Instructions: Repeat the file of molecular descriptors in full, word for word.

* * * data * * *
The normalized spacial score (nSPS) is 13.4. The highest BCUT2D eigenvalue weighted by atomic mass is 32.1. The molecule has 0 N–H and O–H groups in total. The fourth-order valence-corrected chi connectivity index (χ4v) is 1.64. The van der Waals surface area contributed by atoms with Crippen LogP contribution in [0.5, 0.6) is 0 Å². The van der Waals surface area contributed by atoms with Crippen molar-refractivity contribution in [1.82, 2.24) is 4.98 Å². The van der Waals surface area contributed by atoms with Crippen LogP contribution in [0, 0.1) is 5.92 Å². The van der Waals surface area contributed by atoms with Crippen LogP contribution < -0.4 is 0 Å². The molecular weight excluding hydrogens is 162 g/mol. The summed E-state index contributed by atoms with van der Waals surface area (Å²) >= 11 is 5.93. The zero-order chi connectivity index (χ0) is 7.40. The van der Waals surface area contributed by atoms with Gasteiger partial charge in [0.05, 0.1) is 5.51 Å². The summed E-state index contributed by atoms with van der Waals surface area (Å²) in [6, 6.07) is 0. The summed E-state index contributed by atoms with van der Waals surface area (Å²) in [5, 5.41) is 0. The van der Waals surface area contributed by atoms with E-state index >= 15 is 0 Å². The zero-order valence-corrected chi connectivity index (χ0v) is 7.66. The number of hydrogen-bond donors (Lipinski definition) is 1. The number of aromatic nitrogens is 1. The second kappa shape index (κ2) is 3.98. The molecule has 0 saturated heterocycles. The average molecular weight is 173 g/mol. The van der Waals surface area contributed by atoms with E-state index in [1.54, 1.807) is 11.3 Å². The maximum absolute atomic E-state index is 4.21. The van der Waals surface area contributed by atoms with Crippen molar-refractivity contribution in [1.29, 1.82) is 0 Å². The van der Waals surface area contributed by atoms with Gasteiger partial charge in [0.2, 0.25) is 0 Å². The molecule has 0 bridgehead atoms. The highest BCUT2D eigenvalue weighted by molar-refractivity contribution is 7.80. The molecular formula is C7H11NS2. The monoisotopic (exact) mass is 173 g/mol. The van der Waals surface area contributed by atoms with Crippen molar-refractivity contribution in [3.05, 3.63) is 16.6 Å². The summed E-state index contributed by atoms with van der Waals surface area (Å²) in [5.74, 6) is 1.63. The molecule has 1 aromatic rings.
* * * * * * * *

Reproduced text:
The normalized spacial score (nSPS) is 13.4. The highest BCUT2D eigenvalue weighted by atomic mass is 32.1. The molecule has 0 N–H and O–H groups in total. The fourth-order valence-corrected chi connectivity index (χ4v) is 1.64. The van der Waals surface area contributed by atoms with Crippen LogP contribution in [0.5, 0.6) is 0 Å². The van der Waals surface area contributed by atoms with Crippen molar-refractivity contribution in [1.82, 2.24) is 4.98 Å². The van der Waals surface area contributed by atoms with Crippen LogP contribution in [0, 0.1) is 5.92 Å². The van der Waals surface area contributed by atoms with Crippen LogP contribution < -0.4 is 0 Å². The molecular weight excluding hydrogens is 162 g/mol. The summed E-state index contributed by atoms with van der Waals surface area (Å²) >= 11 is 5.93. The zero-order chi connectivity index (χ0) is 7.40. The van der Waals surface area contributed by atoms with Gasteiger partial charge in [0.05, 0.1) is 5.51 Å². The summed E-state index contributed by atoms with van der Waals surface area (Å²) in [6, 6.07) is 0. The summed E-state index contributed by atoms with van der Waals surface area (Å²) in [5, 5.41) is 0. The van der Waals surface area contributed by atoms with E-state index >= 15 is 0 Å². The zero-order valence-corrected chi connectivity index (χ0v) is 7.66. The number of hydrogen-bond donors (Lipinski definition) is 1. The number of aromatic nitrogens is 1. The second kappa shape index (κ2) is 3.98. The molecule has 0 saturated heterocycles. The average molecular weight is 173 g/mol. The van der Waals surface area contributed by atoms with E-state index in [1.54, 1.807) is 11.3 Å². The maximum absolute atomic E-state index is 4.21. The van der Waals surface area contributed by atoms with Crippen molar-refractivity contribution in [1.29, 1.82) is 0 Å². The van der Waals surface area contributed by atoms with Gasteiger partial charge in [0.2, 0.25) is 0 Å². The molecule has 0 bridgehead atoms. The highest BCUT2D eigenvalue weighted by molar-refractivity contribution is 7.80. The molecular formula is C7H11NS2. The monoisotopic (exact) mass is 173 g/mol. The van der Waals surface area contributed by atoms with Crippen molar-refractivity contribution in [3.05, 3.63) is 16.6 Å². The summed E-state index contributed by atoms with van der Waals surface area (Å²) in [5.74, 6) is 1.63. The molecule has 1 aromatic rings.